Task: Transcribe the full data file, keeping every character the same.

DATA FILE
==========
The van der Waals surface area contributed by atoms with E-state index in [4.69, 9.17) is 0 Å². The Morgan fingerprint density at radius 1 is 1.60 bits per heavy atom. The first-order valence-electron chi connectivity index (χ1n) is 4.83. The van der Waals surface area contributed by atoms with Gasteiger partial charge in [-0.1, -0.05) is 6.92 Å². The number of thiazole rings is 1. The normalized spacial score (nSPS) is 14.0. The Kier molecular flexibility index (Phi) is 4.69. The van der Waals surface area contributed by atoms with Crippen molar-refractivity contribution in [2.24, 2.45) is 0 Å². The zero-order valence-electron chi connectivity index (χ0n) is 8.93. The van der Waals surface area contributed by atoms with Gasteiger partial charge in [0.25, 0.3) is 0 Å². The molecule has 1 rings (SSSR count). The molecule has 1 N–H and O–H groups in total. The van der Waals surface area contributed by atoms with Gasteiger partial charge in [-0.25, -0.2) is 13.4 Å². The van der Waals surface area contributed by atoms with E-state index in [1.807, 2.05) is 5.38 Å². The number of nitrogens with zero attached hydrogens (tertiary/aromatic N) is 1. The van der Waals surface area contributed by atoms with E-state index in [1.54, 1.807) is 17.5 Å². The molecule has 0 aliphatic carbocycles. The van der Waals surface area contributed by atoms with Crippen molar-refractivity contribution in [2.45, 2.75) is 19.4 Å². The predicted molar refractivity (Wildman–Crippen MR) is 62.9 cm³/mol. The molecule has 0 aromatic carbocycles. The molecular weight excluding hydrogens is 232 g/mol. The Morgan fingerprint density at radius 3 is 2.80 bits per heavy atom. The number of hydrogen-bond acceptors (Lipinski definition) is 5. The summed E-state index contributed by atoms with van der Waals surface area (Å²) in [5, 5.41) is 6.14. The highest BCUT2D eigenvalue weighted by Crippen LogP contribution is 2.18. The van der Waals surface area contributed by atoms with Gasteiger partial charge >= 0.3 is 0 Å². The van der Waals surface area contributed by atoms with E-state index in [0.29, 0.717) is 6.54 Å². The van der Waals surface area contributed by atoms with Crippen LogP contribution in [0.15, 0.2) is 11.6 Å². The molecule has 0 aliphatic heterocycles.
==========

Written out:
The van der Waals surface area contributed by atoms with E-state index in [4.69, 9.17) is 0 Å². The Morgan fingerprint density at radius 1 is 1.60 bits per heavy atom. The first-order valence-electron chi connectivity index (χ1n) is 4.83. The van der Waals surface area contributed by atoms with Gasteiger partial charge in [-0.1, -0.05) is 6.92 Å². The number of thiazole rings is 1. The normalized spacial score (nSPS) is 14.0. The Kier molecular flexibility index (Phi) is 4.69. The van der Waals surface area contributed by atoms with Crippen molar-refractivity contribution in [2.24, 2.45) is 0 Å². The zero-order valence-electron chi connectivity index (χ0n) is 8.93. The van der Waals surface area contributed by atoms with Gasteiger partial charge in [0.25, 0.3) is 0 Å². The molecule has 1 rings (SSSR count). The molecule has 1 N–H and O–H groups in total. The van der Waals surface area contributed by atoms with Gasteiger partial charge in [-0.25, -0.2) is 13.4 Å². The van der Waals surface area contributed by atoms with E-state index in [1.807, 2.05) is 5.38 Å². The number of nitrogens with zero attached hydrogens (tertiary/aromatic N) is 1. The van der Waals surface area contributed by atoms with E-state index in [1.54, 1.807) is 17.5 Å². The molecule has 0 aliphatic carbocycles. The van der Waals surface area contributed by atoms with Crippen molar-refractivity contribution in [2.45, 2.75) is 19.4 Å². The predicted molar refractivity (Wildman–Crippen MR) is 62.9 cm³/mol. The molecule has 0 aromatic carbocycles. The molecular weight excluding hydrogens is 232 g/mol. The Morgan fingerprint density at radius 3 is 2.80 bits per heavy atom. The number of hydrogen-bond acceptors (Lipinski definition) is 5. The summed E-state index contributed by atoms with van der Waals surface area (Å²) in [5, 5.41) is 6.14. The highest BCUT2D eigenvalue weighted by Crippen LogP contribution is 2.18. The van der Waals surface area contributed by atoms with Gasteiger partial charge >= 0.3 is 0 Å². The van der Waals surface area contributed by atoms with E-state index in [0.29, 0.717) is 6.54 Å². The van der Waals surface area contributed by atoms with Crippen LogP contribution in [0.15, 0.2) is 11.6 Å². The molecule has 0 aliphatic heterocycles.